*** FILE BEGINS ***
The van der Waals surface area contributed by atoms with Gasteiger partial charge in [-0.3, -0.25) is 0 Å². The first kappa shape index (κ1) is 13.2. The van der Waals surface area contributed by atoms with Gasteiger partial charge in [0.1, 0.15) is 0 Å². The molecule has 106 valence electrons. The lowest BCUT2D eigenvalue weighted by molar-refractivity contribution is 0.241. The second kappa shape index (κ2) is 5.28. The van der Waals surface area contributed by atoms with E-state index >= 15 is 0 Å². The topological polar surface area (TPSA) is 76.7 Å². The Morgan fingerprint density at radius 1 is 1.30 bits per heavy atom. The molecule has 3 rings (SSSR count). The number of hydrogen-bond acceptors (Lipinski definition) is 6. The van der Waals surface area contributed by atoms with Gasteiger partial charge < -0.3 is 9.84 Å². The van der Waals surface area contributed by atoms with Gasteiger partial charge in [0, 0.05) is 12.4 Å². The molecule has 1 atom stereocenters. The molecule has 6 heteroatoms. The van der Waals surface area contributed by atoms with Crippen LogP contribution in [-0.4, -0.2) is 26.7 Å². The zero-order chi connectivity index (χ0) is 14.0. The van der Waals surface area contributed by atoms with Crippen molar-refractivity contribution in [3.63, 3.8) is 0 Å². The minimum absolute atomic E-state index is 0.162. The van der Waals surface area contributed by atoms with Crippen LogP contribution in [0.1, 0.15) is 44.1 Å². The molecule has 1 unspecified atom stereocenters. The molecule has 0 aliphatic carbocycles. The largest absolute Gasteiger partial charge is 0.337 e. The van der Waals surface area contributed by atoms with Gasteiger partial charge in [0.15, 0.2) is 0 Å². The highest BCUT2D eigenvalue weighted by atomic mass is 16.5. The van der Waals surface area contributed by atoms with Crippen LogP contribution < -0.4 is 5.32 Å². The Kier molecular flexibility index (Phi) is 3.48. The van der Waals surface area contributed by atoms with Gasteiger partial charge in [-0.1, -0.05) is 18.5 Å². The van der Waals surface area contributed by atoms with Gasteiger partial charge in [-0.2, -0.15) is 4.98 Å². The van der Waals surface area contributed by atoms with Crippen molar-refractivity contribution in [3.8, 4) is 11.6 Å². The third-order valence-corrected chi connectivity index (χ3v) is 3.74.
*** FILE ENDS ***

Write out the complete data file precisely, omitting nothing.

The van der Waals surface area contributed by atoms with Gasteiger partial charge in [-0.3, -0.25) is 0 Å². The first kappa shape index (κ1) is 13.2. The van der Waals surface area contributed by atoms with Gasteiger partial charge in [0.1, 0.15) is 0 Å². The molecule has 106 valence electrons. The lowest BCUT2D eigenvalue weighted by molar-refractivity contribution is 0.241. The second kappa shape index (κ2) is 5.28. The van der Waals surface area contributed by atoms with E-state index >= 15 is 0 Å². The topological polar surface area (TPSA) is 76.7 Å². The Morgan fingerprint density at radius 1 is 1.30 bits per heavy atom. The molecule has 3 rings (SSSR count). The number of hydrogen-bond acceptors (Lipinski definition) is 6. The van der Waals surface area contributed by atoms with Gasteiger partial charge < -0.3 is 9.84 Å². The van der Waals surface area contributed by atoms with Gasteiger partial charge in [0, 0.05) is 12.4 Å². The molecule has 1 atom stereocenters. The molecule has 6 heteroatoms. The van der Waals surface area contributed by atoms with Crippen LogP contribution in [-0.4, -0.2) is 26.7 Å². The zero-order chi connectivity index (χ0) is 14.0. The van der Waals surface area contributed by atoms with Crippen molar-refractivity contribution in [3.63, 3.8) is 0 Å². The minimum absolute atomic E-state index is 0.162. The van der Waals surface area contributed by atoms with Crippen LogP contribution in [0.1, 0.15) is 44.1 Å². The molecule has 1 unspecified atom stereocenters. The molecule has 0 aliphatic carbocycles. The largest absolute Gasteiger partial charge is 0.337 e. The van der Waals surface area contributed by atoms with Gasteiger partial charge in [0.15, 0.2) is 0 Å². The highest BCUT2D eigenvalue weighted by atomic mass is 16.5. The van der Waals surface area contributed by atoms with Crippen LogP contribution < -0.4 is 5.32 Å². The Kier molecular flexibility index (Phi) is 3.48. The van der Waals surface area contributed by atoms with Gasteiger partial charge in [-0.1, -0.05) is 18.5 Å². The van der Waals surface area contributed by atoms with Gasteiger partial charge in [-0.2, -0.15) is 4.98 Å². The van der Waals surface area contributed by atoms with Crippen molar-refractivity contribution in [3.8, 4) is 11.6 Å². The third-order valence-corrected chi connectivity index (χ3v) is 3.74.